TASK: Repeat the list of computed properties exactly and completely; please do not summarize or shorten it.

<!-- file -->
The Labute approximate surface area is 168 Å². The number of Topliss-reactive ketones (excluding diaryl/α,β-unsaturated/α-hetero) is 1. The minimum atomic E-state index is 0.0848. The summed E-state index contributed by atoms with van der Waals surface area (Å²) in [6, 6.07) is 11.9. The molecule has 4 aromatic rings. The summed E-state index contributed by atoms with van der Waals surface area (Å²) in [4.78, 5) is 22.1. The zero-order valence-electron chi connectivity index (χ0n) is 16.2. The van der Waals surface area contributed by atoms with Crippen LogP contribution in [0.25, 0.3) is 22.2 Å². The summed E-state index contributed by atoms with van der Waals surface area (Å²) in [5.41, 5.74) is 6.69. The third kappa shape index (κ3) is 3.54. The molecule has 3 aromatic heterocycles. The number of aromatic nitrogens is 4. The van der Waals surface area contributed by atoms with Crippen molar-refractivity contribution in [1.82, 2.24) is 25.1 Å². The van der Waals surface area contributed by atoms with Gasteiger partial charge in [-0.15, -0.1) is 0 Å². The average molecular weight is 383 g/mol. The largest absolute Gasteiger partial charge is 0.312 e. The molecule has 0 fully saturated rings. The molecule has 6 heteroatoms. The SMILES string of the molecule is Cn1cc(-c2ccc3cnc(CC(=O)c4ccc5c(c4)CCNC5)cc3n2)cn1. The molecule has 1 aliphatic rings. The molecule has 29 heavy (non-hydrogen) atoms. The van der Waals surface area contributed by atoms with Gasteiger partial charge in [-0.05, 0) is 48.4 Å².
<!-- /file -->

The Labute approximate surface area is 168 Å². The number of Topliss-reactive ketones (excluding diaryl/α,β-unsaturated/α-hetero) is 1. The minimum atomic E-state index is 0.0848. The summed E-state index contributed by atoms with van der Waals surface area (Å²) in [6, 6.07) is 11.9. The molecule has 4 aromatic rings. The summed E-state index contributed by atoms with van der Waals surface area (Å²) in [4.78, 5) is 22.1. The zero-order valence-electron chi connectivity index (χ0n) is 16.2. The van der Waals surface area contributed by atoms with Crippen LogP contribution in [0.25, 0.3) is 22.2 Å². The summed E-state index contributed by atoms with van der Waals surface area (Å²) in [5.41, 5.74) is 6.69. The third kappa shape index (κ3) is 3.54. The molecule has 3 aromatic heterocycles. The number of aromatic nitrogens is 4. The van der Waals surface area contributed by atoms with Crippen molar-refractivity contribution in [1.82, 2.24) is 25.1 Å². The van der Waals surface area contributed by atoms with Gasteiger partial charge in [-0.15, -0.1) is 0 Å². The average molecular weight is 383 g/mol. The largest absolute Gasteiger partial charge is 0.312 e. The molecule has 0 fully saturated rings. The molecule has 6 heteroatoms. The SMILES string of the molecule is Cn1cc(-c2ccc3cnc(CC(=O)c4ccc5c(c4)CCNC5)cc3n2)cn1. The molecule has 1 aliphatic rings. The molecule has 29 heavy (non-hydrogen) atoms. The van der Waals surface area contributed by atoms with Gasteiger partial charge in [-0.05, 0) is 48.4 Å².